Essential Doc Reads: Week of February 15, 2021
Essential Doc Reads is our curated selection of recent features and important news items about the documentary form and its processes, from around the internet, as well as from the Documentary magazine archive. We hope you enjoy!
Writing for Immerse, Ngozi Nwadiogbu reports on the "Brown Girls and the New Frontier" panel at the 2021 Sundance Film Festival.
For us, there were a couple of things that were specifically important to acknowledge, as those who have suffered from the racial caste system. One is not just the violence that occurs or has occurred over the last 400 years across the Americas around white supremacy but also Black joy and resilience. We acknowledge our ancestors and we acknowledge the past, not just to accept the future but to reimagine our present. All of that is in this experience. And so the timing, when you think about it, ironically, couldn’t be better. The pandemic, if anything, made us more creative.
POV Magazine’s Courtney Small surveys documentaries made by Black filmmakers over the past five years.
As the activism within these documentaries shows, those peering into the magnifying glass often dictate the narrative they are willing to see. It is easier to ignore the hardships that Black people endure when the only meaningful interaction that one has with that community comes from the pre-filtered view of others. It is why the destruction of statues and brand-name stores, all things that can be replaced, receives more public outrage than the taking of an irreplaceable Black life. Whether it is politicians, law enforcement or media corporations, standing up for racial equality is often portrayed through the misinformed lens of disorder and violence.
The New York Times’ Fahima Haque talks to actor Sterling K. Brown about how he voiced President Abraham Lincoln in the CNN series Lincoln: Divided We Stand.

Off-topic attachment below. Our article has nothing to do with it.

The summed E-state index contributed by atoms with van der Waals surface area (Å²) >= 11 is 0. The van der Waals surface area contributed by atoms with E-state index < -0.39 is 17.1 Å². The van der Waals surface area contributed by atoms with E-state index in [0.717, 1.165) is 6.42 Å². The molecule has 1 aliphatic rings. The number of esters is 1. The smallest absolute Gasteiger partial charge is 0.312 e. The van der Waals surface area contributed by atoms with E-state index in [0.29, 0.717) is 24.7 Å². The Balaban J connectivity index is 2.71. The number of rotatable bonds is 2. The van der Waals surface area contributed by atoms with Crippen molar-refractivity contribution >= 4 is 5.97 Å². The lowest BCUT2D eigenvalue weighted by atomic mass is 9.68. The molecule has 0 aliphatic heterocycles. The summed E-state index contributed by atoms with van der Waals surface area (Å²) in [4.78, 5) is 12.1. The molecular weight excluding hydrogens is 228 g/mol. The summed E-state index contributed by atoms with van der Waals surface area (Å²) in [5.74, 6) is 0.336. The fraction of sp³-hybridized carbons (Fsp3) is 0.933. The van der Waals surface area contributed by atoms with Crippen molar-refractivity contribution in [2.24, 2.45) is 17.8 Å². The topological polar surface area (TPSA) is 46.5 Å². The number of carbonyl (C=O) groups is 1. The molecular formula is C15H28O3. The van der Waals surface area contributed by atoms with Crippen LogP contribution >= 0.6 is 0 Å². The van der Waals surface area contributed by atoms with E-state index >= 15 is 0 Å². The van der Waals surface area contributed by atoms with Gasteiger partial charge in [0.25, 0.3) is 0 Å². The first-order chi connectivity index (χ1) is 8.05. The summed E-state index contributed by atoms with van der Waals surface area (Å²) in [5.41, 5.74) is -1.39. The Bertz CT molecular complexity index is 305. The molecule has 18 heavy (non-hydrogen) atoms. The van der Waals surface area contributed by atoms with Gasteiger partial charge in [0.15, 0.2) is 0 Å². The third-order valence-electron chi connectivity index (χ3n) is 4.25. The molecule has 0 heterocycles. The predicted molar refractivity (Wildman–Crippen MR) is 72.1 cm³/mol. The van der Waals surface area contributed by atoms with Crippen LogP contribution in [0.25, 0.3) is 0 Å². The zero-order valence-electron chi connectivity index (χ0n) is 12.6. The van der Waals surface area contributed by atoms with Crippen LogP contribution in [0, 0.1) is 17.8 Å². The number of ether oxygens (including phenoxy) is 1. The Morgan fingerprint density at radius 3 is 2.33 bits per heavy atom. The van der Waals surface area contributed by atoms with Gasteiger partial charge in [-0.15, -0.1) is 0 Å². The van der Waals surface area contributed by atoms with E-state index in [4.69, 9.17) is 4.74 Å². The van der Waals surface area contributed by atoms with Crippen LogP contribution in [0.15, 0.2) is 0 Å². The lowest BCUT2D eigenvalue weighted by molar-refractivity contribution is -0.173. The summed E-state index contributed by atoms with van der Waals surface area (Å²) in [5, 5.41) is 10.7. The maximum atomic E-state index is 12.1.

The most input that I had was when I read Lincoln’s quotes and I’m trying to give them a voice and meaning, because reading Lincoln is like reading Shakespeare, and I can see how people could interpret it in very different ways. So really trying to get into the heart of the language, and in terms of what he was trying to say, I probably had the most latitude and input in terms of how I read those lines.
The late William Greaves’ Nationtime, which documents the 1972 National Black Political Convention held in Gary, Indiana, premieres on the Criterion Channel on February 22. 4Column’s Melissa Anderson offers an appreciation of the film.
Although Nationtime hews closely to the conventions of nonfiction filmmaking—a fly-on-the-wall perspective dominates—the documentary showcases Greaves’s gifts for capturing the ways that energy shifts and ricochets among groups of people, a talent earlier demonstrated in Symbiopsychotaxiplasm. Amiri Baraka, one the convention’s cochairs, had approached Greaves about filming the event, which brought together nearly ten thousand African Americans across the political spectrum—from Republicans to socialists to Black nationalists, from elected officials to Black separatists—to develop an ambitious agenda for all Black Americans.
The New Yorker’s Crispin Long discusses Carol Nguyen’s No Crying at the Dinner Table, a short doc about intergenerational immigration, assimilation and trauma.
Before she made No Crying at the Dinner Table, Nguyen had never heard the term “intergenerational trauma,” but when a film programmer used the phrase in a description of her documentary, it struck her as an apt expression for what she had been grappling with in her work.
The New York Times’ Brandon Yu queried a group of Asian American filmmakers about their work and how they would define Asian American cinema.
That’s the great sort of tragedy within the Asian-American experience, this lack of community, connection, systems of internalized racism. I don’t necessarily agree that there’s a solution to this. Those feelings are part of what it means to be Asian-American sometimes, and part of the internalized racism might be the [reaction to] that sense of aloneness. Sometimes that aloneness can feel sublime and beautiful in a way.
The Hollywood Reporter’s Tatiana Siegel talks to filmmaker Kirby Dick and Amy Zeiring about their latest documentary series, Allen vs. Farrow, which premieres February 21 on HBO.